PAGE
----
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Freeman sworn in as Forsyth Sheriff, introduces command staff
Administration to focus on schools, drug awareness
web freeman signs oath
Probate Judge Lynwood D. Jordan Jr. looks on as Sheriff-elect Ron Freeman signs the oath as he is sworn in Wednesday. - photo by Jim Dean

Who is the new sheriff’s command staff?

* 204: Years of combined law enforcement experience

* 6: Live in Forsyth County

* 5: Have graduate degrees

* 2: Have undergraduate degrees

CUMMING -- Though newly sworn-in Forsyth County Sheriff Ron Freeman and his incoming command staff have numerous goals for the agency, one in particular underscores them all: serving the residents of Forsyth County.

Freeman presented his new command staff after he took his oath Wednesday afternoon, highlighting Deputy Chief Grady Sanford Jr., Maj. Tom Patton, who will head the Support Services Division, Maj. Joe Perkins, who will run the Sheriff’s Services Division, and Capt. W.C. Barrett, who will oversee the Major Crimes Unit.

First Lt. Ben Finely will serve as executive officer in the Law Enforcement Division, 1st Lt. Eric Silveus will run the school resource officer, or SRO, program, and Andy Kalin, who currently works as an investigator for the District Attorney’s Office, will serve as the day-to-day supervisor of the Major Crimes Unit.

The majority of the men live in the county, and many have had past experience working for the sheriff’s office.

“I’m looking forward to the opportunity to serve the people of Forsyth County,” Deputy Chief Sanford said. “It takes all of us working together to reach our goals and be successful, not just one person, and we’re here with the vision the sheriff has given all of us to make the people’s lives of Forsyth County better.”

With nearly 33 years of law enforcement experience, Sanford most recently hails from the Georgia State Patrol, where he served as captain.

He is also president of the Georgia chapter of the FBI National Academy Associates.

“This is a great opportunity for me to take what I’ve learned over the years and come to a full-service sheriff’s department,” he said.

Patton, Freeman said, “brings unique business acumen, having worked in the corporate world, all the way to vice president of Wachovia Bank.”

“Clearly, [the sheriff’s office] is not an island,” Patton said. “We will work with the rest of the county and I have a perspective that will help build bridges there.”

SROs build bridges daily, too, with both community leaders and county residents, and Perkins and Silveus said they intend to continue doing so.

“These guys in this room mean what they say and I really think the citizens of Forsyth County are going to benefit from the wisdom that is here,” Perkins said. “It’s not going to be about egos. It’s not going to be about us making us look good. It’s going to be about protecting the county and serving the citizens of this county and serving the deputies who work to the sheriff’s office.”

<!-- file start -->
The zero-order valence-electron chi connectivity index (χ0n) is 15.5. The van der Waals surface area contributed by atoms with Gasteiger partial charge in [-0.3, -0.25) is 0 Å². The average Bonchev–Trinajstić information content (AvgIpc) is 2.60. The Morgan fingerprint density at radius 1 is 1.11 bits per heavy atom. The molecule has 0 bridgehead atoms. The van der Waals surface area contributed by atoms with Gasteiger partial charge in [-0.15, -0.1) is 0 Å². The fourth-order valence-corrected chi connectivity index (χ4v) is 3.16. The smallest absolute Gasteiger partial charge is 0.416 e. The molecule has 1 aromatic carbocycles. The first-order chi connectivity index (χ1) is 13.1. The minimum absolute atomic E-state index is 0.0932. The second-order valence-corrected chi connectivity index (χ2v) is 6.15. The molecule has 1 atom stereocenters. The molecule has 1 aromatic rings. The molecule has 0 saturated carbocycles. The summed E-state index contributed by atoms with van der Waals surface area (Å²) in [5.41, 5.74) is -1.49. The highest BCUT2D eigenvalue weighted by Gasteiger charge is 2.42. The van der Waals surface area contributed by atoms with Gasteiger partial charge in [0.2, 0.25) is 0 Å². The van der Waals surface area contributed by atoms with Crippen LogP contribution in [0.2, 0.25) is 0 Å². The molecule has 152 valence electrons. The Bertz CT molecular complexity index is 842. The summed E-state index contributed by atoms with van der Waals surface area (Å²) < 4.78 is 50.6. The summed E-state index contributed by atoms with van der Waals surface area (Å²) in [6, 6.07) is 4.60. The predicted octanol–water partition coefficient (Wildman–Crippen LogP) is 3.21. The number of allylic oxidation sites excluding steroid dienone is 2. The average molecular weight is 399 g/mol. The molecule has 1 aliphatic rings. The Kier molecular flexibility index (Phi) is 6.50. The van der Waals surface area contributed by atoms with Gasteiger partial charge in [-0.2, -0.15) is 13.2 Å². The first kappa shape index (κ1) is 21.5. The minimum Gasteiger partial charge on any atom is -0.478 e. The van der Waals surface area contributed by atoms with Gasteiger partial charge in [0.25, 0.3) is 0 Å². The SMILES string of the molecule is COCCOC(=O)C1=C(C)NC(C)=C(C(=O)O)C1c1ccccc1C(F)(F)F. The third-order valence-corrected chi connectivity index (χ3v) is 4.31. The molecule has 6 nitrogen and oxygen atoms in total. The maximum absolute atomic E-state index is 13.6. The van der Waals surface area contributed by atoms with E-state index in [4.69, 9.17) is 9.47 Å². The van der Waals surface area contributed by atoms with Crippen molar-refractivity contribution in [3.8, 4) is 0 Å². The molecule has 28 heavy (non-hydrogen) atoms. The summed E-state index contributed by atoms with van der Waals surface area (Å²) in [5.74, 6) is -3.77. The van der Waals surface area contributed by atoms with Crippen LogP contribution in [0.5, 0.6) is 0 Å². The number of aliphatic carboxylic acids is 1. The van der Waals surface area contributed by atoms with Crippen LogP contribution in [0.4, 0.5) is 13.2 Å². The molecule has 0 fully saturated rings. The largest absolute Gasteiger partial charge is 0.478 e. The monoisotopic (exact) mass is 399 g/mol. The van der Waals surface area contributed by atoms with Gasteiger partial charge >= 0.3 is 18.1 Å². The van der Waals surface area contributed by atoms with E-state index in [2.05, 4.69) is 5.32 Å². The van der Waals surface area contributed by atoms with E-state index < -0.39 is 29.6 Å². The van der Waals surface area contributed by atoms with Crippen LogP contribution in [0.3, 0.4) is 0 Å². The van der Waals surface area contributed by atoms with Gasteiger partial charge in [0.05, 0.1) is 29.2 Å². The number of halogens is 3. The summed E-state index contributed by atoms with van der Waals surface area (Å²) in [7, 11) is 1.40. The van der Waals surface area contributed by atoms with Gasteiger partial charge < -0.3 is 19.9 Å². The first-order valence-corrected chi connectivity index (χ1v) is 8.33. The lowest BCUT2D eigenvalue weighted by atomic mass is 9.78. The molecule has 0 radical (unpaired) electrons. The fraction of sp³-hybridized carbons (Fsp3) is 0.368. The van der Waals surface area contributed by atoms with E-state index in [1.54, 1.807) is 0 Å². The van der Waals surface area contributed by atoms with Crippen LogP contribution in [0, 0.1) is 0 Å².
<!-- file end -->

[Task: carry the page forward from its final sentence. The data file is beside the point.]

Though Perkins and Silveus have yet to meet with the Forsyth County Board of Education, Freeman previously said he plans to add additional SROs to county schools, specifically in the elementary and middle schools.

Silveus previously ran the SRO program for the school district.

“Our main objective is to improve school safety, but one of our primary focuses is to bridge the gap between adolescents and law enforcement,” he said. “It’s not just for the law enforcement side or the children’s side, but to be an advocate for the issues these children are going through and assist the parents and the school administrators and teachers to provide the best atmosphere they can on a school campus.”

Barrett said he, too, wants to work with the SROs.

“I want to work with SROs to teach the kids — education about narcotics is what I’m talking about.” he said. “My goal is to get [Forsyth County] from being No. 3 on the list for heroin overdoses in the state to way down on that list.

“I want the deputies to realize they serve the citizens of this county, and we need the citizen’s help to root out the people bringing in the heroin and methamphetamines.”

Freeman said he is proud of his command staff.

“I have full confidence in who these people are and am blessed they have the confidence in me to be able to come here and work with our county and try to keep our county safe,” he said. “That is our running mantra: the best way for the citizens of the county and the men and women who work here is the Forsyth County way.”